LEGAL CORNER: Charitable trusts – a better way of giving...

It is estimated that the total amount donated to charities by UK adults is in excess of £10bn annually.

In recent years there has been increasing scrutiny of the expenditure of UK charities. It has been noted that certain charities have reported spending less than 50 per cent of their income and donations on charitable activities, with a large amount spent on administration, premises and staff.

For this reason many donors would now like to specify to their chosen charities how the donated funds should be spent, particularly where these are substantial.

A charitable trust is a better way of gifting substantially to charity against making absolute gifts, because the trust provides wide discretion for the Settlor, the person who creates the trust, to ensure that funds are used exactly for the purposes intended. These can include benefiting the local community as opposed to elsewhere and avoiding wastage.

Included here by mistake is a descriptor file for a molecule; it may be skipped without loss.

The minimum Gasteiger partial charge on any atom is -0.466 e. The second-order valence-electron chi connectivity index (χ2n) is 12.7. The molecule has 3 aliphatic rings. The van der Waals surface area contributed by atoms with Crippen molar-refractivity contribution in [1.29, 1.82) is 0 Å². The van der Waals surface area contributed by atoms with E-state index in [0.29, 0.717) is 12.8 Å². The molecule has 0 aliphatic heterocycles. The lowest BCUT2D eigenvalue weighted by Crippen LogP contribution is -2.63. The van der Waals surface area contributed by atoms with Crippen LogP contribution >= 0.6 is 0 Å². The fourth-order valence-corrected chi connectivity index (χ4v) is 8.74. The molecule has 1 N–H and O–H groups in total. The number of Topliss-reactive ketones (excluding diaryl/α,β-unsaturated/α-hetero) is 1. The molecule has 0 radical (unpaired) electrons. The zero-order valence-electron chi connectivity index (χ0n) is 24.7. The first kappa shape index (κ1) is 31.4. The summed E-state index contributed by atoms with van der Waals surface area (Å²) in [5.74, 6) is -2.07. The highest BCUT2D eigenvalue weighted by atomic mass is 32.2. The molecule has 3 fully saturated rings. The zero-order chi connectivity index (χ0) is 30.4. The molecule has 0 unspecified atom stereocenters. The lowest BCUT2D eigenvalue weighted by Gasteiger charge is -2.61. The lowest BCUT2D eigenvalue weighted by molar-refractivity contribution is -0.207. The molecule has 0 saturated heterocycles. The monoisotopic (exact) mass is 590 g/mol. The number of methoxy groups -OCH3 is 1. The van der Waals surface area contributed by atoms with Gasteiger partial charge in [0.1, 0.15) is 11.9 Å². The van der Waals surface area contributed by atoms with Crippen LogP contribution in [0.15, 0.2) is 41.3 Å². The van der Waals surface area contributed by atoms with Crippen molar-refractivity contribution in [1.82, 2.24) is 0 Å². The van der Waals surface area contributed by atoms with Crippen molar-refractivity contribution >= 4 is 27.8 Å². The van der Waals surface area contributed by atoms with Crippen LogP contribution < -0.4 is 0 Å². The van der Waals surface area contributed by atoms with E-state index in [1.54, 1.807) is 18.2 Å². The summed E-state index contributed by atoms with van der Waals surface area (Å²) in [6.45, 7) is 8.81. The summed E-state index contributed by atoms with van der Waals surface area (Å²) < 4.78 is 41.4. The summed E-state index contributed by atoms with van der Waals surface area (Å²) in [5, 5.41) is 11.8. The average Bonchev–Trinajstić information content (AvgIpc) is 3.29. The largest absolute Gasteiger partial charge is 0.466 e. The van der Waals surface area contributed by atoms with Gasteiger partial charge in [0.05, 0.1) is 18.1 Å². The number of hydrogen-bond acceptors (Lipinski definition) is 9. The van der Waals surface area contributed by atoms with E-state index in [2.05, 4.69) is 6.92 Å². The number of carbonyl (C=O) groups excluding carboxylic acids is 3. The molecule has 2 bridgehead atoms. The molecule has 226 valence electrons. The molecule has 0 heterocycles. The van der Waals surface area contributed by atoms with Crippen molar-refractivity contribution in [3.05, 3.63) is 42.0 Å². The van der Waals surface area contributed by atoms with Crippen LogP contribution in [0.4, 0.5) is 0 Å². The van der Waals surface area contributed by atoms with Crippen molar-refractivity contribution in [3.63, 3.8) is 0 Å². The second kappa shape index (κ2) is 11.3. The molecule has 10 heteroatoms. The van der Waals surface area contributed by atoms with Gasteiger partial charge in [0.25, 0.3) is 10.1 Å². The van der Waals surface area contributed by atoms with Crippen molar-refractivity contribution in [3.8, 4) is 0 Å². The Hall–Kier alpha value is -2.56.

A charitable trust can be established during lifetime or by Will and provides the opportunity to specify exactly which charitable purposes the funds are to be used for. In addition a letter of wishes can be signed to assist and guide the trustees in how funds are to be applied.

There are no rules against how long a charitable trust can last for and it can run indefinitely leaving a lasting memorial to the Settlor. This is particularly the case where the charitable funds are to be applied in the local community, as is often the Settlor’s wish.

The Settlor can specify his choice of name for the charitable trust which is often a family name or that of someone who they would like to remember.

There are also tax advantages as donations to UK charities can be used to reduce higher rate tax and Gift Aid can be reclaimed by the trust where the donor is a UK taxpayer. Charitable trusts are also exempt from income tax on investment income, which ensures that the maximum amount is available for charitable purposes.

When the income of a charitable trust exceeds £5,000 per year, it can also be registered with the Charity Commission.

Considering the above, charitable trusts should be the first choice for Settlors wishing to give substantial assets to charity but within a controlled legal framework, by which the trust retains control over application of funds.

For these reasons a charitable trust is worth serious consideration.

By Ashley Partridge

Trusts department

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George Ide, LLP

Solicitors of Chichester and Bognor Regis

Telephone 01243 786668

Email: observer@georgeide.co.uk